The good news is that the Oscar race for best animated feature is wide open — the widest, in fact, since Happy Feet beat Cars in 2006 (the last time Pixar lost the Oscar). And, lo and behold, here we are again with Happy Feet 2 competing against Cars 2 in the Year of the Sequel. Thanks to a new policy, a maximum of four films can now be nominated if 13-15 qualify. In the past, anything under 16 qualifiers meant three Oscar nominees. So expect either four or five nominees this Oscar season.
The bad news, of course, is that there’s a dearth of originality — at least thus far. In fact, DreamWorks’s Katzenberg told Fortune that it’s the worst year for movies overall that he can remember.
But don’t blame it on Rio, which is Blue Sky’s most beautiful and musical movie yet. Blame it on Pixar and DreamWorks, who’ve had subpar offerings with Cars 2 and Kung Fu Panda 2. Not that they’re bad. Cars 2 is the epitome of a summer popcorn movie, with its mash-up of Bond and Formula 1 racing, and the “Cari-fied” Europe through Pixar’s incomparable eye candy. And Kung Fu Panda 2 expands the richness and scope of its predecessor while adding pathos to Po’s backstory. It’s just that they don’t reach the dramatic heights of, say, last year’s Toy Story 3 or How to Train Your Dragon.
Which is why Rango has emerged as the front-runner at this point. It’s definitely unique with its hip and funny riff on spaghetti Westerns. Of course, it doesn’t hurt having Industrial Light & Magic getting down and dirty and photo-surreal as only it knows how in its first animated feature. Or having director Gore Verbinski working in live-action mode: inspiring Johnny Depp to turn his wacky chameleon into a cross between Don Knotts and Hunter S. Thompson.
Disney’s Winnie the Pooh was a gallant effort to reinvigorate a popular franchise while propping up its hand-drawn pedigree. It reminded us once again that 2D isn’t dead — it just smells funny, as Frank Zappa once said about jazz. Unfortunately, Pooh opened against the Harry Potter finale and never really had a chance to find its audience theatrically. Still, it’s the best reviewed animated film at the moment (scoring 90% on Rotten Tomatoes).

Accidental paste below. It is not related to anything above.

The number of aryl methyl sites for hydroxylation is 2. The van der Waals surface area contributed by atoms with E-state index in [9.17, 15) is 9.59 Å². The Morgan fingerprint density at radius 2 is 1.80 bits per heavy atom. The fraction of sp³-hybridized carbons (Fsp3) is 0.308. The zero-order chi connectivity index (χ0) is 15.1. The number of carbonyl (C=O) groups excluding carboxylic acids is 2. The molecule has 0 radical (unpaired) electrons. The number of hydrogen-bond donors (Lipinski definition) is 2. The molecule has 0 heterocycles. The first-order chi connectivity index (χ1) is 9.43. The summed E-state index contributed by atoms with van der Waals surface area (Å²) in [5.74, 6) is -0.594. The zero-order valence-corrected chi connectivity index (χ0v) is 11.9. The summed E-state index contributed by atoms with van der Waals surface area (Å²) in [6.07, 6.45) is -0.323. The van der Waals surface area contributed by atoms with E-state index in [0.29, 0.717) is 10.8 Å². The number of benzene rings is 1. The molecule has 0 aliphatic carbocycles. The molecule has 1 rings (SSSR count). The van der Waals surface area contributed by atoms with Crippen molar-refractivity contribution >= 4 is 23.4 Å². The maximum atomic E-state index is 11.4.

Meanwhile, Disney’s off-the-shelf release, Gnomeo & Juliet, a rollicking collision of Elton John and Shakespeare among the Stratford garden gnome set, put Starz Animation Toronto on the map. Like last year’s mega-hit, Despicable Me, it offered the best of indie creativity and studio polish.
Then there’s The Smurfs, which did exactly what it was supposed to by capturing the hearts of youngsters while providing a fun nostalgia trip for adults. Certainly Sony Pictures Animation reached new animated heights with its older VFX sibling, Imageworks, in turning the beloved icons into believable and expressive CG characters. And while it’s a hybrid, The Smurfs should qualify as animation under Academy rules specifying principal characters in at least 75% of the film.
And the field will definitely heat up with the arrival of DreamWorks’s Puss in Boots (Nov. 4), Happy Feet 2 courtesy of director George Miller’s Dr. D Studios (Nov. 18), Arthur Christmas from Sony and Aardman (Nov. 23), and Steven Spielberg’s The Adventures of Tintin from Weta Digital (Dec. 23). That is, if it qualifies under stricter rules pertaining to performance capture (a frame-by-frame technique must be utilized).
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